At the dawn of the new century, work expanded through schools, seminaries, hospitals and publishing houses. In Asia, community centers helped missionaries form natural relationships that led to witnessing opportunities.
At the beginning of the 20th century — almost 60 years into its history — the Foreign Mission Board was still overwhelmingly a China missions agency. Although personnel served in Nigeria, Brazil, Mexico, Italy and Japan, roughly 50 percent of Southern Baptist missionaries were in China. In 1903 the FMB enlarged by appointing its first missionaries to Argentina.
Ministry in the 1900s also expanded through institutions such as schools, seminaries and publishing houses. Doctor T.W. Ayers established the first Southern Baptist mission hospital, Warren Memorial Hospital, in China in 1903. The FMB also began regularly appointing nurses, including Jessie Pettigrew, the first FMB nurse. Other medical personnel served at a thriving mission station in Nigeria.
Women educated at the Woman’s Missionary Union Training Center in Kentucky started community centers throughout China, Japan and other nations. As women and children attended tutoring programs, exercise gyms and parenting classes, female missionaries developed deep relationships that allowed them to naturally share the gospel.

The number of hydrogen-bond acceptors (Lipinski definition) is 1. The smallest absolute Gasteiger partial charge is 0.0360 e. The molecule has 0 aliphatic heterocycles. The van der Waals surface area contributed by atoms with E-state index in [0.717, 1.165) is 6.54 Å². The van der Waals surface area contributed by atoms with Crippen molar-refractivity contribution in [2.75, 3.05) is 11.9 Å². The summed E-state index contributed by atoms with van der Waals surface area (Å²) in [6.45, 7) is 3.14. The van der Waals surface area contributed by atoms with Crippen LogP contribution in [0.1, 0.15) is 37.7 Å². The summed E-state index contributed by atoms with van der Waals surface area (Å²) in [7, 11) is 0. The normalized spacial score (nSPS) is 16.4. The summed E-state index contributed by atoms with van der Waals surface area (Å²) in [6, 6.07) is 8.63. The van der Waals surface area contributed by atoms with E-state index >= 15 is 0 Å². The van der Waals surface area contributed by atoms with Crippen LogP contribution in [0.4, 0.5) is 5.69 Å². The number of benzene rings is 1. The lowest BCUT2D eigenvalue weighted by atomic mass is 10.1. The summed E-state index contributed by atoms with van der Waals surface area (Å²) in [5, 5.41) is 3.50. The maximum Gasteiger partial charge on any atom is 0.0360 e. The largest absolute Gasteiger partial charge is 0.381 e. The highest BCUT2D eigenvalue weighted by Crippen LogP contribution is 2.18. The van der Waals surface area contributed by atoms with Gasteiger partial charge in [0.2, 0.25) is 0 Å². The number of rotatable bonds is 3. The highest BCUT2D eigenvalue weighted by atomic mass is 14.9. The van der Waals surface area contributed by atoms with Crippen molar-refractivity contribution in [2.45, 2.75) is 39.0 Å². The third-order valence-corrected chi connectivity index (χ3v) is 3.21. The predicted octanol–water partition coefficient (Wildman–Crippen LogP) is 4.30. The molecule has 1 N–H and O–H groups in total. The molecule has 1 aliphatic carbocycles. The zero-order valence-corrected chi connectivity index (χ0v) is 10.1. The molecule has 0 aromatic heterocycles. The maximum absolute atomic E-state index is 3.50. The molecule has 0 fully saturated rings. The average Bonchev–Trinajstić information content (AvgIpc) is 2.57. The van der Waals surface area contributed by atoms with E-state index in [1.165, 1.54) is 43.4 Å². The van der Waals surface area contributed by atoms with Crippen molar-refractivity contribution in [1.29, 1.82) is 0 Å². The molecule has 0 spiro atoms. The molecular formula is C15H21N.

The first around-the-world trip by an FMB leader occurred in 1907 and 1908. As Robert J. Willingham sailed around the globe, his visits to multiple countries increased his fervency for getting the gospel to millions of people living without the hope of Christ.
Significant Ministry Events
First Southern Baptist Mission Hospital Opened
The first Southern Baptist mission hospital, Warren Memorial Hospital, opened in Hwanghsien, China. The building was financed by First Baptist Church of Macon, Georgia, and named after their former pastor, Dr. Ebenezer W. Warren.
Executive Leader Embarked on First World Tour
Robert J. Willingham began the first around-the-world tour by a Foreign Mission Board leader. His visits to multiple mission stations broadened his passion for missions as he experienced firsthand the vast lostness and the stark realities of missionary life.
Missions in Context
Major World Events
Boxer Rebellion Opposed Foreign Influence in China
In opposition to increasing foreign influence in China, a secret society called Boxers began attacking outsiders, including Christian missionaries, eventually with the support of the Qing Dynasty. More than 200 missionaries from various groups and over 32,000 Chinese Christians were killed during the uprising. Many Foreign Mission Board missionaries were evacuated during this period, including Lottie Moon, who moved to Japan from July 1900 to April 1901.